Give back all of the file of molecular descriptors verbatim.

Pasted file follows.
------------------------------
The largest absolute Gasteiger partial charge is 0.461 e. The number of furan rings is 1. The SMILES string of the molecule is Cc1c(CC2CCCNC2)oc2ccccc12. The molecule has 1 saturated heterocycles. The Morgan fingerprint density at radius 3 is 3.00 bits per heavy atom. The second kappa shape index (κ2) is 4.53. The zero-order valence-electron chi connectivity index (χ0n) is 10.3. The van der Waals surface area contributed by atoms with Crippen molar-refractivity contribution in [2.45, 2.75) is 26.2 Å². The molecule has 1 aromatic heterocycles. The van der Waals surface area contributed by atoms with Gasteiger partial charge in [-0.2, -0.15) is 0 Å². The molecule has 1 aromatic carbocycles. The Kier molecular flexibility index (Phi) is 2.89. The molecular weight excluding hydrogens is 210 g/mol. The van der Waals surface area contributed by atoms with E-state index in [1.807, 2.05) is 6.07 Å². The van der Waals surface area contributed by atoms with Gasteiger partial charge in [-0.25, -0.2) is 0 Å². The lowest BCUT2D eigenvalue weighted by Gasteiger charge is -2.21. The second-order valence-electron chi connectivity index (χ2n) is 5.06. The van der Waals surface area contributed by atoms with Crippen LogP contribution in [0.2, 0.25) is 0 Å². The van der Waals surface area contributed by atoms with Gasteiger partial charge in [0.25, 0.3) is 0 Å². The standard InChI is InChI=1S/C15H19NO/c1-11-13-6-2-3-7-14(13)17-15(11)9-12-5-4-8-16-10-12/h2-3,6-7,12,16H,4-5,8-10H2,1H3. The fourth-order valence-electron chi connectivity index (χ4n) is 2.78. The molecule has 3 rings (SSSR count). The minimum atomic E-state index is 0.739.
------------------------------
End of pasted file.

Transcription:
The largest absolute Gasteiger partial charge is 0.461 e. The number of furan rings is 1. The SMILES string of the molecule is Cc1c(CC2CCCNC2)oc2ccccc12. The molecule has 1 saturated heterocycles. The Morgan fingerprint density at radius 3 is 3.00 bits per heavy atom. The second kappa shape index (κ2) is 4.53. The zero-order valence-electron chi connectivity index (χ0n) is 10.3. The van der Waals surface area contributed by atoms with Crippen molar-refractivity contribution in [2.45, 2.75) is 26.2 Å². The molecule has 1 aromatic heterocycles. The van der Waals surface area contributed by atoms with Gasteiger partial charge in [-0.2, -0.15) is 0 Å². The molecule has 1 aromatic carbocycles. The Kier molecular flexibility index (Phi) is 2.89. The molecular weight excluding hydrogens is 210 g/mol. The van der Waals surface area contributed by atoms with E-state index in [1.807, 2.05) is 6.07 Å². The van der Waals surface area contributed by atoms with Gasteiger partial charge in [-0.25, -0.2) is 0 Å². The lowest BCUT2D eigenvalue weighted by Gasteiger charge is -2.21. The second-order valence-electron chi connectivity index (χ2n) is 5.06. The van der Waals surface area contributed by atoms with Crippen LogP contribution in [0.2, 0.25) is 0 Å². The van der Waals surface area contributed by atoms with Gasteiger partial charge in [0.25, 0.3) is 0 Å². The standard InChI is InChI=1S/C15H19NO/c1-11-13-6-2-3-7-14(13)17-15(11)9-12-5-4-8-16-10-12/h2-3,6-7,12,16H,4-5,8-10H2,1H3. The fourth-order valence-electron chi connectivity index (χ4n) is 2.78. The molecule has 3 rings (SSSR count). The minimum atomic E-state index is 0.739.